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Re: Major new paper on dromaeosaurids, with other significant maniraptoran info




In the history of life on Earth, relatively few predators have required grasping hands with opposable thumbs for catching prey.


True. But... in the history of life on Earth, relatively few predators are bipeds. Predatory mammals are quadrupeds, in which the forelimbs are also used for locomotion. The first dinosaurs were bipeds, which 'freed-up' the forelimbs for use in predation: siezing, holding and processing prey.

Predatory birds often have a pes designed for grasping. Of course, there are exceptions: the secretary bird simply pins prey to the ground with its feet.

If groups of _Deinonychus_ did indeed hunt larger prey -- _Tenontosaurus_, apparently -- it is entirely possible that these dromaeosaurs were unique in these aspects of their hunting style.


I agree with this 100%. The two-handed grasping method proposed for _Deinonychus_ seems perfect for catching and holding large prey. I am just not convinced that small maniraptorans like _Microraptor_ and _Archaeopteryx_ used their arms in the same manner.

Certainly dromaeosaurs could have hooked and snatched up small prey in one hand with ease, or they could have slapped their clawed hands onto small prey items prior to delivering killing bites.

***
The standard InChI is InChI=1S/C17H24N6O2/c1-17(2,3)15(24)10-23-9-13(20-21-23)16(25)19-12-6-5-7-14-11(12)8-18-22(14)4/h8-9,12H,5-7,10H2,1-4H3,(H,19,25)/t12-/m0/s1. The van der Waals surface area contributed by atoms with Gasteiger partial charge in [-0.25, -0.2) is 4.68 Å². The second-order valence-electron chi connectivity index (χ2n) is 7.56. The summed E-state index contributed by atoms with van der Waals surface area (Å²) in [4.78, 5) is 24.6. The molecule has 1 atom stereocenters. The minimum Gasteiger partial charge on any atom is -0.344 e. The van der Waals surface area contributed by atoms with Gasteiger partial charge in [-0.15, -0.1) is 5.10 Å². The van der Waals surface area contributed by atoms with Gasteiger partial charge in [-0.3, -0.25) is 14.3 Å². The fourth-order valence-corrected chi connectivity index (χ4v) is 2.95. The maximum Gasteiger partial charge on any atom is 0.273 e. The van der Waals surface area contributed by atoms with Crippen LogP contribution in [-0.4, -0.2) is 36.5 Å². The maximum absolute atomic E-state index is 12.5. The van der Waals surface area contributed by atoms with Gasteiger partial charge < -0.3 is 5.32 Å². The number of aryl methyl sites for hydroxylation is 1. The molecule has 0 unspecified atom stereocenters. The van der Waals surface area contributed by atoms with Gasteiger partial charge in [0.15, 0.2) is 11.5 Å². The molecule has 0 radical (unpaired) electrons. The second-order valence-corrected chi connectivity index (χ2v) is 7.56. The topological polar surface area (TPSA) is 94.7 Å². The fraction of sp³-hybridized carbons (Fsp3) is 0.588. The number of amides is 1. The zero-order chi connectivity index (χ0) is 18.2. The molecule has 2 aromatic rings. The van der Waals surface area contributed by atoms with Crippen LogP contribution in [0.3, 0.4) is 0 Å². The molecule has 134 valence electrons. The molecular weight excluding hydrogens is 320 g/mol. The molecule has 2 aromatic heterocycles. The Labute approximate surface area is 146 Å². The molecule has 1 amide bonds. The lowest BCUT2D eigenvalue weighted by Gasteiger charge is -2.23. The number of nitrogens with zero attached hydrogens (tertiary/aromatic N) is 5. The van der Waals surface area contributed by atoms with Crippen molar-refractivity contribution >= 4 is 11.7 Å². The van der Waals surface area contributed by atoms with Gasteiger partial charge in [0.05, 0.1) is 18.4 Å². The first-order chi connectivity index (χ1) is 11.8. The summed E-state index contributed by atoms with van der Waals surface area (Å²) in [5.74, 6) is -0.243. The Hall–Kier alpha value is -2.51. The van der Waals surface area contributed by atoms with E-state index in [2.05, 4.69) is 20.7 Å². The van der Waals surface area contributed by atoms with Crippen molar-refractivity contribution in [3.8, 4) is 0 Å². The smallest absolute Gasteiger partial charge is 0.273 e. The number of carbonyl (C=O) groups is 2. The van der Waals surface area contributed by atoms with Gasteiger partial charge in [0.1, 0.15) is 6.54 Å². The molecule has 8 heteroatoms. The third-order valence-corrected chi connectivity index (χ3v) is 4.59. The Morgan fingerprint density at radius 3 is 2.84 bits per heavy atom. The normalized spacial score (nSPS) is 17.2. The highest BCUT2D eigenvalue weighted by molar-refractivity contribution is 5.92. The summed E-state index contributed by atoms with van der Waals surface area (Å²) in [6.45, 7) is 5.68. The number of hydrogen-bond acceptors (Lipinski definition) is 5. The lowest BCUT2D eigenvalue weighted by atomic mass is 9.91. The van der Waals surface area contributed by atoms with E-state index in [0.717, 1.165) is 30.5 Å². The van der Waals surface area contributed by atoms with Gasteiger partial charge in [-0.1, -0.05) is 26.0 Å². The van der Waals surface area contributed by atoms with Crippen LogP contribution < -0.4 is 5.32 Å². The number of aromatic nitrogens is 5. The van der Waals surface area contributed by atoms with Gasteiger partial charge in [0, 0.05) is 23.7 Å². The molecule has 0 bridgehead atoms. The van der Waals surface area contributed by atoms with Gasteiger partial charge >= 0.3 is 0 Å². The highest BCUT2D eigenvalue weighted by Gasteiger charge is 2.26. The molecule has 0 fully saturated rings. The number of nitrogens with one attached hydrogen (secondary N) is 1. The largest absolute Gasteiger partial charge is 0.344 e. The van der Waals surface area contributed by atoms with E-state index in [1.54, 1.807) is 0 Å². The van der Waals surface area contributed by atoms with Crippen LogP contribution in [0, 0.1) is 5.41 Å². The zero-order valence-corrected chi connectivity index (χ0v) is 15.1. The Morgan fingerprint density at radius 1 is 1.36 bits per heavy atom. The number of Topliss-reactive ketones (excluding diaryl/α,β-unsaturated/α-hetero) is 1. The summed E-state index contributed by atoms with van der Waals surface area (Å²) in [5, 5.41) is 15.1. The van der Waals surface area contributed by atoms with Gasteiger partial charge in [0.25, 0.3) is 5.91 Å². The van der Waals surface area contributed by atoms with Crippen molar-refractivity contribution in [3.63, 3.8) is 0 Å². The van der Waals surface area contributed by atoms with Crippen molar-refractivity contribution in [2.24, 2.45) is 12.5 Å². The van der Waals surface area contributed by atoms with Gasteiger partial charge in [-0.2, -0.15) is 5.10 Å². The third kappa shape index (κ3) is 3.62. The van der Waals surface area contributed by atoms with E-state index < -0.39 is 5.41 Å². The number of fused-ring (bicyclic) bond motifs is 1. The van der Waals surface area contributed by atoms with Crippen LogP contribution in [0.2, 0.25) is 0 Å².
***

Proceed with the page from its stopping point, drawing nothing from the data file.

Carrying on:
I'm not certain that hooking and snatching prey was as easy as you make it out to be, given the length and relative immobility of the fingers, and the altered range of motion of the manus courtesy of the 'swivel-wrist'. Maniraptorans made some big changes to the architecture of the distal forelimbs, and none of them helped in their ability to grasp and manipulate small prey. Quite the opposite, in fact.


Most predators today don't even use their forelimbs to catch their prey,

By and large, modern reptilian and mammalian predators are quadrupeds. As for modern birds... their options are much more limited.


Two handed scooping doesn't sound far fetched to me, as either hand will snag the intended food item and quickly clap toward the opposing hand before the animal has a chance to get away. Dromaeosaurs certainly had long forelimbs, and I would expect they were good for something (aside from flying and/or gliding in the smaller varieties). What aspect of this two handed scooping scenario troubles you?

Sure, a two-handed grasping motion might work for snagging and holding prey. But what was wrong with the grasping and raking manus present in early theropods? The primitive theropod manus was specialized for handling prey. Maniraptorans diverged from this condition.




Tim

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